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Blairism and History


Simon Jenkins
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At last history hits pay dirt. For years it was pap for television. The nation's rulers needed scientists for guns, linguists for trade and economists for mistakes. History was for nuts and numismatists. Now up pops Charles Clarke jingling bags of gold. The home secretary has promised the prime minister that he will lock away for five years anyone who "glorifies, exalts or celebrates" a terrorist act committed in the past 20 years. He does not care if glorification was not meant. If someone, somewhere takes anything that I say or write as encouraging to terror, even if they do not act on it, I have committed a criminal act.

Nor is this all. Lest any crackpot thinks he can dance up and down any old high street praising Hitler, Mao or Uncle Joe as outside the 20-year limit, Clarke is preparing a list of earlier terrorist acts that also render their celebrants criminals. After "listed" historic buildings we have "listed" historic terrorisms. To the glorious chronicles of our island race, Clarke is to append an open-ended catalogue of listed events. They may include any acts of violence against people, property or, bizarrely, electronic systems anywhere in the world if intended to advance a political, religious or ideological cause or to influence a government.

I am told that this astonishing bill was cobbled together not by Clarke or the lord chancellor, Charles Falconer, who were both away at the time. The author was a No 10 wonk who was trying to think up "12 points" to put in Blair's holiday press conference pack on August 5. The wording recalls the remit of the old House Un-American Activities Committee in Washington. It is born of Joe McCarthy out of 1066 and All That, with a dash of the Soviet Academy of Sciences.

A sure sign of a leader losing his grip on reality is when he starts meddling with history. New Labour was born denying its past. As George Eliot said of women, happy is the one who has no history. Blair's party was not-Labour, not-Liberal, not-Tory, just "we". Hence the significance of Clarke's partial cut-off date in the mid-80s. That was the time when Blairism first oozed like ectoplasm from the guts of Orgreave and Wapping.

Terrorism as defined in law more or less covers the story of the human race. Half of Churchill's History of the English-Speaking Peoples must qualify as a listed event. The Crown Prosecution Service must be staffed with experts in William the Conqueror, the Black Prince, the New Model Army, the Gordon rioters, the Tolpuddle Martyrs. Spin doctors must cut their teeth on Alexander the Great, Vlad the Impaler, Innocent III and the Counter-Reformation in Latin America. They must burn midnight oil over the Albigensian crusade. Blair will be heard screaming in his attic: "Beware the Da Vinci Code."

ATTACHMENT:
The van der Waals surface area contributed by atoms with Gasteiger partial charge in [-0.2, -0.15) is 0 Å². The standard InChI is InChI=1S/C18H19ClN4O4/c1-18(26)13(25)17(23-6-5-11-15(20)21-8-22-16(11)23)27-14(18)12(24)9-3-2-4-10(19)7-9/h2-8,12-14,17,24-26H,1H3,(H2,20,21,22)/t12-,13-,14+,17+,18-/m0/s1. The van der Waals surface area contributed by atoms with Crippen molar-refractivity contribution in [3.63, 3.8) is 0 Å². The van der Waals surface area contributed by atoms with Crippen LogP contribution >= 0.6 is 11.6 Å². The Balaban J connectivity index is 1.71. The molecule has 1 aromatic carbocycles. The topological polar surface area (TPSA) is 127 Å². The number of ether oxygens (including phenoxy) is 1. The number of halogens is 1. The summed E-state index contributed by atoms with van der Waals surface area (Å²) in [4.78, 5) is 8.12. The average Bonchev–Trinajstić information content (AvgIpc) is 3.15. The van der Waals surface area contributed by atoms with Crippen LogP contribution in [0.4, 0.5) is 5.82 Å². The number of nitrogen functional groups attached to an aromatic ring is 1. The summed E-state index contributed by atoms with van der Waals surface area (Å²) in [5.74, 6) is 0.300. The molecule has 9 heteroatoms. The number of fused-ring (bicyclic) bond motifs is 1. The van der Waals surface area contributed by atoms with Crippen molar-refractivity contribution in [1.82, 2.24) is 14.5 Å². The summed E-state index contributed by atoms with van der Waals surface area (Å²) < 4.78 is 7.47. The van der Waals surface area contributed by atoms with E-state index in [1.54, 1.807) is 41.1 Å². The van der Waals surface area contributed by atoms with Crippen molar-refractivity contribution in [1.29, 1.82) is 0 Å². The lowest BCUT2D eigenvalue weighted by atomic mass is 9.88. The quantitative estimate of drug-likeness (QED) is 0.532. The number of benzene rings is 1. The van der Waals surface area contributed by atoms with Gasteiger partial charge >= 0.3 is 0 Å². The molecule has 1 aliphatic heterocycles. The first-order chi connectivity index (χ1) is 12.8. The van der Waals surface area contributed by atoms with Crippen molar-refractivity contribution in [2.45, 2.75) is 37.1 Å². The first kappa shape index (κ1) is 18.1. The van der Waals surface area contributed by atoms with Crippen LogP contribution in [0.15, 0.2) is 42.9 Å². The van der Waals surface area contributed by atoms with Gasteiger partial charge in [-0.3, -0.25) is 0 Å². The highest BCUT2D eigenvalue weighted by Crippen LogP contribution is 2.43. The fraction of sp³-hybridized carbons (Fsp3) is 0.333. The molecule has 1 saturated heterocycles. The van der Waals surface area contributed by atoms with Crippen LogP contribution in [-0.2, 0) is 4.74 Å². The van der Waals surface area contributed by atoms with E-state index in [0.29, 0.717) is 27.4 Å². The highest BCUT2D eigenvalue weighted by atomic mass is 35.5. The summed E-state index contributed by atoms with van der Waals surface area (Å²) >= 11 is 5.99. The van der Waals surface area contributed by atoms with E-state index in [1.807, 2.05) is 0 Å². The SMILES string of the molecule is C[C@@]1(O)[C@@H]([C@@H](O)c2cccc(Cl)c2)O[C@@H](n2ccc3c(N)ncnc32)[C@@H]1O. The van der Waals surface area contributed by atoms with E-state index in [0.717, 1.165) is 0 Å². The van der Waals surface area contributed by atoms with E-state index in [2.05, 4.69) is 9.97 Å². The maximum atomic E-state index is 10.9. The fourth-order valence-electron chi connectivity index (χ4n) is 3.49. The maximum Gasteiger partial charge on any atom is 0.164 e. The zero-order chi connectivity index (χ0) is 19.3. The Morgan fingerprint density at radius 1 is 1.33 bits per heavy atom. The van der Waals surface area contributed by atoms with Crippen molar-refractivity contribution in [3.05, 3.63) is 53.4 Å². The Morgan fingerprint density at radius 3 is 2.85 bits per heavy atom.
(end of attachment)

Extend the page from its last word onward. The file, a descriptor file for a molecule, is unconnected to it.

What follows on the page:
This is government by trivia and whim. Already we are told that Clarke's listed events will not include anything Irish. Why? King William's campaign is life and breath to loyalist militants, as is the 1916 Easter Rising to Blair's pet insurrectionists, the IRA. Why should these groups be excused the law? Soon anyone who visits terror on the British people will negotiate a "listed events exclusion clause" as part of their final settlement.

Even without the cliche that one man's listed event is another's act of heroism, this is a can of worms. Bomber Harris's flattening of German cities in the second world war was specifically described by Churchill as "simply for the sake of increasing terror". The bombing of Hiroshima was, to put it mildly, a politically motivated assault on people and property. Last month it was not glorified, but it was certainly celebrated.

Are Hiroshima or Dresden to be listed events? If not, how can the no less terrorist blitz be listed? Conrad was in this sense right: "The terrorist and the policeman both come from the same basket." I have no faith in Clarke's Stalinist historians. If Whitehall bureaucrats are so otherworldly as to find village ponds, conker trees and rare steaks awash in human hazard, there is no telling what they will find in the bloodstained pages of history. They need only to find a dodgy event and someone to praise it and they will pounce. The issue is not mens rea or intention to glorify. To convict, there need only be someone who confesses to being "encouraged" by the glorification. It is a stooge's charter.

This extension of censorship renders any apologist for any liberation struggle vulnerable to prosecution. I find it astounding that people such as Falconer, Clarke and the rest of the cabinet can sit round a cabinet table and pass a measure worthy of Joseph Goebbels.

Read the rest of the article online at:

http://www.guardian.co.uk/comment/story/0,...1576613,00.html

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